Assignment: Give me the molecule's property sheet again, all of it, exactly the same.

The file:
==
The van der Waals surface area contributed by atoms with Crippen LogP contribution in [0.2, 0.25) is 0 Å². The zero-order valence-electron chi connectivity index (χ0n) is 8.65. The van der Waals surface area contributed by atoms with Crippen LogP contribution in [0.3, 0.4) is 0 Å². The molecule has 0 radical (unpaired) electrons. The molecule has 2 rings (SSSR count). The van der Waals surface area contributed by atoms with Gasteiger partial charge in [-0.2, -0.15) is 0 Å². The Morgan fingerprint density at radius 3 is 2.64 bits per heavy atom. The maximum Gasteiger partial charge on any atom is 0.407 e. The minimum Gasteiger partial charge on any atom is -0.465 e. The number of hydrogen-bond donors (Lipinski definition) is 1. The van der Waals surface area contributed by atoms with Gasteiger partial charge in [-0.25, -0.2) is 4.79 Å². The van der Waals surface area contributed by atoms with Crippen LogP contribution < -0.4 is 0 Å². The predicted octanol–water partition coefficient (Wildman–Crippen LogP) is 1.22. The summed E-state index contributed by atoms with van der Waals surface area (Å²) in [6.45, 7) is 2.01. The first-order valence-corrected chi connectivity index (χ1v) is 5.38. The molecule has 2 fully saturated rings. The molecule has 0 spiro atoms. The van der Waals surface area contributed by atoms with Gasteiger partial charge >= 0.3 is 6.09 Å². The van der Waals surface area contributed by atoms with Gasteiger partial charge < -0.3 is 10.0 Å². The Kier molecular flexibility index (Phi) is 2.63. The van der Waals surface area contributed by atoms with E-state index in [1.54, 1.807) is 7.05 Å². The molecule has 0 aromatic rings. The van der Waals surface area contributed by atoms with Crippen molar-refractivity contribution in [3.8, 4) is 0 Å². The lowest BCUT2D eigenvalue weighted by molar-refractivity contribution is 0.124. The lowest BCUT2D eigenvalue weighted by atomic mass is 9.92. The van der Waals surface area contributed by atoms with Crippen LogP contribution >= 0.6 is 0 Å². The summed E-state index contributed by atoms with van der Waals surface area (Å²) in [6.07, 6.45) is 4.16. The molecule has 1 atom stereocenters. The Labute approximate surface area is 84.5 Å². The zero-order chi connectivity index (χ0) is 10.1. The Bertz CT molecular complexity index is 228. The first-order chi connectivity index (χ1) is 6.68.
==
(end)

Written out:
The van der Waals surface area contributed by atoms with Crippen LogP contribution in [0.2, 0.25) is 0 Å². The zero-order valence-electron chi connectivity index (χ0n) is 8.65. The van der Waals surface area contributed by atoms with Crippen LogP contribution in [0.3, 0.4) is 0 Å². The molecule has 0 radical (unpaired) electrons. The molecule has 2 rings (SSSR count). The van der Waals surface area contributed by atoms with Gasteiger partial charge in [-0.2, -0.15) is 0 Å². The Morgan fingerprint density at radius 3 is 2.64 bits per heavy atom. The maximum Gasteiger partial charge on any atom is 0.407 e. The minimum Gasteiger partial charge on any atom is -0.465 e. The number of hydrogen-bond donors (Lipinski definition) is 1. The van der Waals surface area contributed by atoms with Gasteiger partial charge in [-0.25, -0.2) is 4.79 Å². The van der Waals surface area contributed by atoms with Crippen LogP contribution < -0.4 is 0 Å². The predicted octanol–water partition coefficient (Wildman–Crippen LogP) is 1.22. The summed E-state index contributed by atoms with van der Waals surface area (Å²) in [6.45, 7) is 2.01. The first-order valence-corrected chi connectivity index (χ1v) is 5.38. The molecule has 2 fully saturated rings. The molecule has 0 spiro atoms. The van der Waals surface area contributed by atoms with Gasteiger partial charge >= 0.3 is 6.09 Å². The van der Waals surface area contributed by atoms with Gasteiger partial charge < -0.3 is 10.0 Å². The Kier molecular flexibility index (Phi) is 2.63. The van der Waals surface area contributed by atoms with E-state index in [1.54, 1.807) is 7.05 Å². The molecule has 0 aromatic rings. The van der Waals surface area contributed by atoms with Crippen molar-refractivity contribution in [3.8, 4) is 0 Å². The lowest BCUT2D eigenvalue weighted by molar-refractivity contribution is 0.124. The lowest BCUT2D eigenvalue weighted by atomic mass is 9.92. The van der Waals surface area contributed by atoms with Crippen LogP contribution >= 0.6 is 0 Å². The summed E-state index contributed by atoms with van der Waals surface area (Å²) in [6.07, 6.45) is 4.16. The molecule has 1 atom stereocenters. The Labute approximate surface area is 84.5 Å². The zero-order chi connectivity index (χ0) is 10.1. The Bertz CT molecular complexity index is 228. The first-order chi connectivity index (χ1) is 6.68.